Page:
Environmental activists are being murdered for their work in record numbers, a new report finds, as 2015 saw a stunning 185 people killed—more than three people each week—for resisting destructive industries and the exploitation of land and water.
"It is necessary to defend the land, for us the poor people, because the land is our own bank. If we lose it we have lost the world."
—Sima Mattia, Malen Land Owners and Users Association (MALOA) of Sierra Leone
The report (pdf) from U.K.-based human rights group Global Witness, titled "On Dangerous Ground," found that "[a]s demand for products like timber, minerals and palm oil continues, governments, companies and criminal gangs are exploiting land with little regard for the people who live on it."
"Increasingly, communities that take a stand are finding themselves in the firing line of companies' private security, state forces and a thriving market for contract killers," wrote the rights group.
The 2015 death toll marked a 59 percent increase from 2014, and represented more than double the number of journalists killed for their work that same year.
Mining and extractive industries were linked to the highest number of deaths, at 42.
The deadliest countries for land defenders were Brazil (50 murders), the Philippines (33), and Colombia (29). Of the total, 67 victims were Indigenous people.
Global Witness also noted that because of the remote location of many of these vulnerable communities, the numbers presented in the report are likely an underestimation of the true global tally of activist deaths.
"For every killing we are able to document," the group wrote, "others cannot be verified, or go unreported. And for every life lost, many more are blighted by ongoing violence, threats and discrimination."
The report includes numerous first-hand accounts from activists threatened with violence because of their work.
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"On September 1, at around 3am, the killers came," Michelle Campos, land defender in the Philippines, told her story to Global Witness. "They woke the people up and forced them to gather in the basketball court. They prevented Tatay Emok from leaving… tied his hands and feet, slit his throat, shot his chest, and left him dead. They told us to leave our community in two days or else they will finish us all."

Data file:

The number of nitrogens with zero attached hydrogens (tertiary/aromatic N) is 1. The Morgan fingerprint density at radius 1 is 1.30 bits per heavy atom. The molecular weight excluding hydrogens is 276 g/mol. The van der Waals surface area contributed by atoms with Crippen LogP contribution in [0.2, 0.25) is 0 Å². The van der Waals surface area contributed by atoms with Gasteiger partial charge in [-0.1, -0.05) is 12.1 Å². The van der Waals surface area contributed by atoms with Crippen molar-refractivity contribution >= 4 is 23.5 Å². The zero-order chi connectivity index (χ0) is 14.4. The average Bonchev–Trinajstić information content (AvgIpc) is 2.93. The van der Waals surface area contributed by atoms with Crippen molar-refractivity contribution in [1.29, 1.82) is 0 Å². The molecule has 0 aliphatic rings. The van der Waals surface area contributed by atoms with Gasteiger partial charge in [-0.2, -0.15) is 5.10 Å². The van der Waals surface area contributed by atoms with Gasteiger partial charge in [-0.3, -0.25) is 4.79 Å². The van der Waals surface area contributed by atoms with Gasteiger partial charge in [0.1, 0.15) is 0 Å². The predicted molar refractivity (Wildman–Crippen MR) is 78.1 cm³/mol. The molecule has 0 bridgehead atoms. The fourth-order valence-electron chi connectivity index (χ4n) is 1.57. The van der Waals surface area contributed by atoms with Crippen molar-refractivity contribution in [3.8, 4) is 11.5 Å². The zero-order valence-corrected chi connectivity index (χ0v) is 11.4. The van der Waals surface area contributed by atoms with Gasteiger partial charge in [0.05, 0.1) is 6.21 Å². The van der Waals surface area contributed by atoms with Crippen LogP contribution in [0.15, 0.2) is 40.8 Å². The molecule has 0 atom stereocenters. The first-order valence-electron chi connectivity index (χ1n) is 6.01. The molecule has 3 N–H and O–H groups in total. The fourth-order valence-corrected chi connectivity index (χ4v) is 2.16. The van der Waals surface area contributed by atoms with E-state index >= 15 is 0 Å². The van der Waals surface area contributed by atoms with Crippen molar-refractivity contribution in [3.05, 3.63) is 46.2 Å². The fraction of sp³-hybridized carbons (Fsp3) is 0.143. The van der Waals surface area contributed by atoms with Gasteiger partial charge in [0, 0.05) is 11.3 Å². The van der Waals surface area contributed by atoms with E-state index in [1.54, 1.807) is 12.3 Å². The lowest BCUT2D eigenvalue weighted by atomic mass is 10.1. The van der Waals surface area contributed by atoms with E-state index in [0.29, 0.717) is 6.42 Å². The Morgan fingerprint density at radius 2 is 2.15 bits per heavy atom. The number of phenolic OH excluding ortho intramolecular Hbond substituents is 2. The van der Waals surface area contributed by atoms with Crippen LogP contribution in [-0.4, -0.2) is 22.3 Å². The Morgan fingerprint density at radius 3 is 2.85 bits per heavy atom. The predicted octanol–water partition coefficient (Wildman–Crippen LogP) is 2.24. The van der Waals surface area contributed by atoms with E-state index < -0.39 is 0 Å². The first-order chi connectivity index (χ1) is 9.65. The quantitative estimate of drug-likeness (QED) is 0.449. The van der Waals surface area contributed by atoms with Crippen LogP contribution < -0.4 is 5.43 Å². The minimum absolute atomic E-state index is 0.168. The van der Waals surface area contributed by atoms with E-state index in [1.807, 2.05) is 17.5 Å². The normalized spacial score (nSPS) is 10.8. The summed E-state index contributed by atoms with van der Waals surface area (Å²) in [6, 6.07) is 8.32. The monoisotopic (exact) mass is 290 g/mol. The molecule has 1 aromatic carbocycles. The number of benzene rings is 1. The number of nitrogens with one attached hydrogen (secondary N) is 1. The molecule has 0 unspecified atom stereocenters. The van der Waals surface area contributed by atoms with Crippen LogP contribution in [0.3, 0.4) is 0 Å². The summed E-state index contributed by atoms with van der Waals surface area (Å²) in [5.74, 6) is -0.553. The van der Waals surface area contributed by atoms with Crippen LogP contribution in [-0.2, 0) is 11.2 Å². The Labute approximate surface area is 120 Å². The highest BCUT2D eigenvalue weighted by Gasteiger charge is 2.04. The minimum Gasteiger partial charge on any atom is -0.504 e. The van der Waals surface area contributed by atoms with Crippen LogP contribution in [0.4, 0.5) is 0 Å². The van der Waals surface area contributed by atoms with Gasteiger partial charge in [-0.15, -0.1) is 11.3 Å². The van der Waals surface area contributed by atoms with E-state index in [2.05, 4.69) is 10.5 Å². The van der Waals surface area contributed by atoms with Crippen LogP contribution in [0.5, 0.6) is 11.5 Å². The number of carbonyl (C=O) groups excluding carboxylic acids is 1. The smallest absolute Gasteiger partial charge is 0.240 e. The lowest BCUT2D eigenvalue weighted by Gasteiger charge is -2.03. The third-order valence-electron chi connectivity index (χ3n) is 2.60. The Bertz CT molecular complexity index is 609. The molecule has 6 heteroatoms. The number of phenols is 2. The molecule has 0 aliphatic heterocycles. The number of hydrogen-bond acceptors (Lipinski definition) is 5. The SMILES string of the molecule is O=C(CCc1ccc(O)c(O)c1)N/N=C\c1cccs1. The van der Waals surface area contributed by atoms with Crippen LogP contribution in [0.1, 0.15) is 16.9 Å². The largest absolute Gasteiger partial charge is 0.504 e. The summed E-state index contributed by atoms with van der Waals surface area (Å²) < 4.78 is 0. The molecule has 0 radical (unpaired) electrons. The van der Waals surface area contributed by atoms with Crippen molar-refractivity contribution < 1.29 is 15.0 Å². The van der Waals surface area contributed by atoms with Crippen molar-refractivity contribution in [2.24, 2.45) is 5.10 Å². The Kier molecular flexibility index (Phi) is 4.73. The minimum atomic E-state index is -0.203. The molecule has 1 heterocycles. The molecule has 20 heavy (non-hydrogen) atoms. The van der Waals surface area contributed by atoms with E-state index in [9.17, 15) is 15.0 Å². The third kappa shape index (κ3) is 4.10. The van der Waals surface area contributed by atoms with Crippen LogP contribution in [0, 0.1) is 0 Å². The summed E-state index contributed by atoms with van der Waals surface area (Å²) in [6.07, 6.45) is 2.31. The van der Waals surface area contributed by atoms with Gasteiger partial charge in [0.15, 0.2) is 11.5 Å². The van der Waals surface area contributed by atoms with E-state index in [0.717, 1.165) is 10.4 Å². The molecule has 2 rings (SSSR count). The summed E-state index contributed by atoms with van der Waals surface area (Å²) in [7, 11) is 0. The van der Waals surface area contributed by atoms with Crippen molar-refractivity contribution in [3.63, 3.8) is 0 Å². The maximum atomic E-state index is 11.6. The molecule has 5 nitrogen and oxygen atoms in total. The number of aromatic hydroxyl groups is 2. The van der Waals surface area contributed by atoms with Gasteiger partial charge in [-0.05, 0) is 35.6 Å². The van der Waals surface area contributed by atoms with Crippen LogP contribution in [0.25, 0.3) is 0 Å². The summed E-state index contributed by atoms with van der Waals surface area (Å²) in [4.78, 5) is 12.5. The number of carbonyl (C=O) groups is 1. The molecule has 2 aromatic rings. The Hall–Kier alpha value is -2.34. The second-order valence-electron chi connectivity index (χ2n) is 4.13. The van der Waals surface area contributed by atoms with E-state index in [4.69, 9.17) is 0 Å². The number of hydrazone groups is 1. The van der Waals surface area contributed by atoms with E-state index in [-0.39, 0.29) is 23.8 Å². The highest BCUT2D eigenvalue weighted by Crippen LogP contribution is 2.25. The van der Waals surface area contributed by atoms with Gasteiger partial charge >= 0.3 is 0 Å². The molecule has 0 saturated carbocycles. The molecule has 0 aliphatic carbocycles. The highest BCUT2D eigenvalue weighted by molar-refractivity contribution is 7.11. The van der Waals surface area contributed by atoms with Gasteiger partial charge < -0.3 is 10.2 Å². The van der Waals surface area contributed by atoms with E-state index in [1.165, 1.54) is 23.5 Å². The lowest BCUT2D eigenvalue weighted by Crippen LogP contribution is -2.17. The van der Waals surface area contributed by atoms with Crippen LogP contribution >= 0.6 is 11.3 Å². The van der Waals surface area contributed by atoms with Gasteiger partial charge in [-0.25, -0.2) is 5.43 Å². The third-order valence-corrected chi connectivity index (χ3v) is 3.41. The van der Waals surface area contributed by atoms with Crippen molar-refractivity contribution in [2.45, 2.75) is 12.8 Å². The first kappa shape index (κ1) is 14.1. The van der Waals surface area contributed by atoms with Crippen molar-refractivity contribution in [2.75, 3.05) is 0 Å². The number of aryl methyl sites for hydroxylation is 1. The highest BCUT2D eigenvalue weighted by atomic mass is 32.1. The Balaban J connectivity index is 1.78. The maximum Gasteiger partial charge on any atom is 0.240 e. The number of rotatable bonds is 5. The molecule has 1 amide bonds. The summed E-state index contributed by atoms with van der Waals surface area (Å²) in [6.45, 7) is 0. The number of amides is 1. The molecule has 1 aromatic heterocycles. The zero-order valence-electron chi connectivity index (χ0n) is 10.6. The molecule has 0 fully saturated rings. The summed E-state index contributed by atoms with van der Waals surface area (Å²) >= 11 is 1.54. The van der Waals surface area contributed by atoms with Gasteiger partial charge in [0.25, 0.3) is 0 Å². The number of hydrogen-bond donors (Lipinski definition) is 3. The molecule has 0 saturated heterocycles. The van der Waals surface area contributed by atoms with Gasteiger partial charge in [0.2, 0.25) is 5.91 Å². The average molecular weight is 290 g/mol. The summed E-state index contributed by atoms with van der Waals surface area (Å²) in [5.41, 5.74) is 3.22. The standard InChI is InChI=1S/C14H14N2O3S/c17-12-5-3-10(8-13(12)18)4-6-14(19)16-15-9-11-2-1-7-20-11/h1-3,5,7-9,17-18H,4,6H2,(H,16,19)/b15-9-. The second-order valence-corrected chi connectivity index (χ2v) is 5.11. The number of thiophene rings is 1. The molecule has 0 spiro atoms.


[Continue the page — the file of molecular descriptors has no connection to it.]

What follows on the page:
"On September 1, at around 3am, the killers came. They woke the people up and forced them to gather in the basketball court. They prevented Tatay Emok from leaving… tied his hands and feet, slit his throat, shot his chest, and left him dead. They told us to leave our community in two days or else they will finish us all." —Michelle Campos, land defender in the Philippines
Justice for the victims is scarce, Global Witness observed: "Across the world, collusion between state and corporate interests shield many of those responsible for the killings. In cases that are well documented we found 16 were related to paramilitary groups, 13 to the army, 11 to the police and 11 to private security—strongly implying state or company links to the killings. There was little evidence that the authorities either fully investigated the crimes, or took actions to bring the perpetrators to account."
Moreover, the organization discovered another alarming trend: "while impunity for perpetrators prevails," Global Witness wrote, "the criminalization of activists is becoming more commonplace, particularly in African countries. Governments and powerful business interests use their influence to marginalize defenders and turn public opinion against them, branding their actions as 'anti-development.'"
"Killing has become politically acceptable to achieve economic goals," the report quoted Felipe Milanez, former deputy editor of National Geographic Brazil, as saying. "I've never seen, working for the past 10 years in the Amazon, a situation so bad."
The report was dedicated to Berta Cáceres, the Indigenous environmental activist in Honduras who organized her community against a proposed megadam project and was assassinated in March, a killing widely believed to be politically motivated. Her family and supporters have called for an independent investigation into her death, but their demands have thus far fallen on deaf ears.
Yet so many environment and land defenders, despite the mounting danger, are committed to their cause.
"It is necessary to defend the land, for us the poor people, because the land is our own bank. If we lose it we have lost the world," said Sima Mattia, secretary of the Malen Land Owners and Users Association (MALOA) of Sierra Leone.
Global Witness called on the international community to combat the rising bloodshed, observing that "[p]rotecting land and environmental defenders is vital—not only as a matter of justice and basic human rights, but for our collective survival."